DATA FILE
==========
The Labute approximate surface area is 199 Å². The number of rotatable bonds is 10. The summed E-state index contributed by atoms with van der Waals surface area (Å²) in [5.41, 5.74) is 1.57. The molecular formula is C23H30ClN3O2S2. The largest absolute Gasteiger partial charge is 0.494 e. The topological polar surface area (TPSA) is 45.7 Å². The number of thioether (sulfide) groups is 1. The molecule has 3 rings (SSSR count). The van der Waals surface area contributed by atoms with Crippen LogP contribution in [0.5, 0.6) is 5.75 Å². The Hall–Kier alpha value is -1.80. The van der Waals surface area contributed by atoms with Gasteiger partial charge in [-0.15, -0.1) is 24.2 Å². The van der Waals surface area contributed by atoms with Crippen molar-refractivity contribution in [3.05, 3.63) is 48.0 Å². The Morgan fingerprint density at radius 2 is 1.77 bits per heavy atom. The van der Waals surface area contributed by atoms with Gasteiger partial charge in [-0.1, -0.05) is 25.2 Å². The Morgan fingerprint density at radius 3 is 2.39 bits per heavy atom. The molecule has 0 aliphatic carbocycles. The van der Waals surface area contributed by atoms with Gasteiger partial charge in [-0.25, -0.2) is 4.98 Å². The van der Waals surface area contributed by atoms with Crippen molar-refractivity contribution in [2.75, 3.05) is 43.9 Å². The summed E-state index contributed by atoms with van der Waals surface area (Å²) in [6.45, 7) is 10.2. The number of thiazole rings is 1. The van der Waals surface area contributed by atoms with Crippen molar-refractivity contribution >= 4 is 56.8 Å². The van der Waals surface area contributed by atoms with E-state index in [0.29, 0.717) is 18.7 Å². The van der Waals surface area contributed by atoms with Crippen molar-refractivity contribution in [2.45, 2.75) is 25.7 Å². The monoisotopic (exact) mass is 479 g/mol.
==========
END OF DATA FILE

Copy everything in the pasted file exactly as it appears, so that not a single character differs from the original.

The Labute approximate surface area is 199 Å². The number of rotatable bonds is 10. The summed E-state index contributed by atoms with van der Waals surface area (Å²) in [5.41, 5.74) is 1.57. The molecular formula is C23H30ClN3O2S2. The largest absolute Gasteiger partial charge is 0.494 e. The topological polar surface area (TPSA) is 45.7 Å². The number of thioether (sulfide) groups is 1. The molecule has 3 rings (SSSR count). The van der Waals surface area contributed by atoms with Crippen LogP contribution in [0.5, 0.6) is 5.75 Å². The Hall–Kier alpha value is -1.80. The van der Waals surface area contributed by atoms with Gasteiger partial charge in [-0.15, -0.1) is 24.2 Å². The van der Waals surface area contributed by atoms with Crippen molar-refractivity contribution in [3.05, 3.63) is 48.0 Å². The Morgan fingerprint density at radius 2 is 1.77 bits per heavy atom. The van der Waals surface area contributed by atoms with Gasteiger partial charge in [-0.1, -0.05) is 25.2 Å². The Morgan fingerprint density at radius 3 is 2.39 bits per heavy atom. The molecule has 0 aliphatic carbocycles. The van der Waals surface area contributed by atoms with Gasteiger partial charge in [-0.25, -0.2) is 4.98 Å². The van der Waals surface area contributed by atoms with Crippen molar-refractivity contribution in [2.75, 3.05) is 43.9 Å². The summed E-state index contributed by atoms with van der Waals surface area (Å²) in [6.45, 7) is 10.2. The number of thiazole rings is 1. The van der Waals surface area contributed by atoms with Crippen molar-refractivity contribution >= 4 is 56.8 Å². The van der Waals surface area contributed by atoms with E-state index in [0.29, 0.717) is 18.7 Å². The van der Waals surface area contributed by atoms with Crippen molar-refractivity contribution in [2.45, 2.75) is 25.7 Å². The monoisotopic (exact) mass is 479 g/mol.